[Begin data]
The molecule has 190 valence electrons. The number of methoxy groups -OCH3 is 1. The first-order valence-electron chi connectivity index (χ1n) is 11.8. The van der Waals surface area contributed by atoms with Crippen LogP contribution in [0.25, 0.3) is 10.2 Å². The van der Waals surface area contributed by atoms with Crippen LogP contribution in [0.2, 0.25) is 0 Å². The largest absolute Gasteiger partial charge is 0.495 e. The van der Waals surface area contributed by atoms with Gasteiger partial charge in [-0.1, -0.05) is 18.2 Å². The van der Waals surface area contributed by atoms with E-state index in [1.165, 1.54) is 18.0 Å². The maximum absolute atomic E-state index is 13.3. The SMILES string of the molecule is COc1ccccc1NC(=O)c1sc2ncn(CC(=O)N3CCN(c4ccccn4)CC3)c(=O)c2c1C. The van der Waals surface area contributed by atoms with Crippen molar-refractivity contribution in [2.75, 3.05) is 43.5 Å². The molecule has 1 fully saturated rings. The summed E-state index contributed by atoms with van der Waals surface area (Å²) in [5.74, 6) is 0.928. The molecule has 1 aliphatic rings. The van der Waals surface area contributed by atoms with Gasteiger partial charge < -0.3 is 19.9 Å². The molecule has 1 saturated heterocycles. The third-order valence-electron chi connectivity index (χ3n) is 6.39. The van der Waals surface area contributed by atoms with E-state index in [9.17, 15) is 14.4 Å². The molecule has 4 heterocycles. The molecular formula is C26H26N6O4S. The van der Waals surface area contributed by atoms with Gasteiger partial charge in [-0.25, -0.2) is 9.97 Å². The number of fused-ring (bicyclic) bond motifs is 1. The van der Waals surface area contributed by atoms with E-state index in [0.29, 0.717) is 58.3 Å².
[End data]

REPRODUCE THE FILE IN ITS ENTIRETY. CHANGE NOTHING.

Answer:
The molecule has 190 valence electrons. The number of methoxy groups -OCH3 is 1. The first-order valence-electron chi connectivity index (χ1n) is 11.8. The van der Waals surface area contributed by atoms with Crippen LogP contribution in [0.25, 0.3) is 10.2 Å². The van der Waals surface area contributed by atoms with Crippen LogP contribution in [0.2, 0.25) is 0 Å². The largest absolute Gasteiger partial charge is 0.495 e. The van der Waals surface area contributed by atoms with Gasteiger partial charge in [-0.1, -0.05) is 18.2 Å². The van der Waals surface area contributed by atoms with E-state index in [1.165, 1.54) is 18.0 Å². The maximum absolute atomic E-state index is 13.3. The SMILES string of the molecule is COc1ccccc1NC(=O)c1sc2ncn(CC(=O)N3CCN(c4ccccn4)CC3)c(=O)c2c1C. The van der Waals surface area contributed by atoms with Crippen molar-refractivity contribution in [2.75, 3.05) is 43.5 Å². The molecule has 1 fully saturated rings. The summed E-state index contributed by atoms with van der Waals surface area (Å²) in [5.74, 6) is 0.928. The molecule has 1 aliphatic rings. The van der Waals surface area contributed by atoms with Gasteiger partial charge < -0.3 is 19.9 Å². The molecule has 1 saturated heterocycles. The third-order valence-electron chi connectivity index (χ3n) is 6.39. The van der Waals surface area contributed by atoms with E-state index in [9.17, 15) is 14.4 Å². The molecule has 4 heterocycles. The molecular formula is C26H26N6O4S. The van der Waals surface area contributed by atoms with Gasteiger partial charge in [-0.25, -0.2) is 9.97 Å². The number of fused-ring (bicyclic) bond motifs is 1. The van der Waals surface area contributed by atoms with E-state index in [0.29, 0.717) is 58.3 Å².